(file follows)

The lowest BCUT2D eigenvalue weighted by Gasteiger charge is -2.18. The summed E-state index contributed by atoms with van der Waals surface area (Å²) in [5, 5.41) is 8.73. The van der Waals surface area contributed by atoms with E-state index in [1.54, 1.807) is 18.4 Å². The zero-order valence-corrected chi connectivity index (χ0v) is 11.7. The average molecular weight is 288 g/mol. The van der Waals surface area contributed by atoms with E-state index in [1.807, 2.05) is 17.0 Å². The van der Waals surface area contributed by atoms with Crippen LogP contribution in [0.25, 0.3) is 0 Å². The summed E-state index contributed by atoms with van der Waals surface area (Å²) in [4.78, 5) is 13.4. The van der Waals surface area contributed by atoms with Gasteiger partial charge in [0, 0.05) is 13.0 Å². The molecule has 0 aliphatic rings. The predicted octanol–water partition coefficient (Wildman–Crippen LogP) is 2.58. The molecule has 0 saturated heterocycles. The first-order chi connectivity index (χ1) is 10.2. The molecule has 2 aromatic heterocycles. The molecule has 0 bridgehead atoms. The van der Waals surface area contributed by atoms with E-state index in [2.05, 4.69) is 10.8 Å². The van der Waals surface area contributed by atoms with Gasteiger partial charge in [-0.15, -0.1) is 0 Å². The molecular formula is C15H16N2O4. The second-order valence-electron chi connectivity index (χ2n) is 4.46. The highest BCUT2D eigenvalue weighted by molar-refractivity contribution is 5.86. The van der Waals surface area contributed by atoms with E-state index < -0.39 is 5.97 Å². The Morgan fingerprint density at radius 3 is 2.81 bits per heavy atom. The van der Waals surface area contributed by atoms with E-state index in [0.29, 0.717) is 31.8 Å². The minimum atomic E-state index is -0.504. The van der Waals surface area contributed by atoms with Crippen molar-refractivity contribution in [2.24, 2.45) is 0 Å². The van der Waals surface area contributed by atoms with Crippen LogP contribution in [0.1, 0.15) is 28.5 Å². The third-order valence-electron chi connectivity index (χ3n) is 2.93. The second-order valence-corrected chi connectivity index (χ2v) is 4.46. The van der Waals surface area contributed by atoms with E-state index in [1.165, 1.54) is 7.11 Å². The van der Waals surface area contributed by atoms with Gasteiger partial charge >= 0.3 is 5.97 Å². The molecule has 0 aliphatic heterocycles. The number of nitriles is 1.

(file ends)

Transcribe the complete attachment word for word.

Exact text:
The lowest BCUT2D eigenvalue weighted by Gasteiger charge is -2.18. The summed E-state index contributed by atoms with van der Waals surface area (Å²) in [5, 5.41) is 8.73. The van der Waals surface area contributed by atoms with E-state index in [1.54, 1.807) is 18.4 Å². The zero-order valence-corrected chi connectivity index (χ0v) is 11.7. The average molecular weight is 288 g/mol. The van der Waals surface area contributed by atoms with E-state index in [1.807, 2.05) is 17.0 Å². The van der Waals surface area contributed by atoms with Crippen LogP contribution in [0.25, 0.3) is 0 Å². The summed E-state index contributed by atoms with van der Waals surface area (Å²) in [4.78, 5) is 13.4. The van der Waals surface area contributed by atoms with Gasteiger partial charge in [0, 0.05) is 13.0 Å². The molecule has 0 aliphatic rings. The predicted octanol–water partition coefficient (Wildman–Crippen LogP) is 2.58. The molecule has 0 saturated heterocycles. The first-order chi connectivity index (χ1) is 10.2. The molecule has 2 aromatic heterocycles. The molecule has 0 bridgehead atoms. The van der Waals surface area contributed by atoms with E-state index in [2.05, 4.69) is 10.8 Å². The van der Waals surface area contributed by atoms with Gasteiger partial charge in [-0.15, -0.1) is 0 Å². The molecular formula is C15H16N2O4. The second-order valence-electron chi connectivity index (χ2n) is 4.46. The highest BCUT2D eigenvalue weighted by molar-refractivity contribution is 5.86. The van der Waals surface area contributed by atoms with E-state index < -0.39 is 5.97 Å². The Morgan fingerprint density at radius 3 is 2.81 bits per heavy atom. The van der Waals surface area contributed by atoms with E-state index in [0.29, 0.717) is 31.8 Å². The minimum atomic E-state index is -0.504. The van der Waals surface area contributed by atoms with Crippen molar-refractivity contribution in [2.24, 2.45) is 0 Å². The van der Waals surface area contributed by atoms with Crippen LogP contribution in [0.1, 0.15) is 28.5 Å². The third-order valence-electron chi connectivity index (χ3n) is 2.93. The second-order valence-corrected chi connectivity index (χ2v) is 4.46. The van der Waals surface area contributed by atoms with E-state index in [1.165, 1.54) is 7.11 Å². The van der Waals surface area contributed by atoms with Gasteiger partial charge >= 0.3 is 5.97 Å². The molecule has 0 aliphatic heterocycles. The number of nitriles is 1.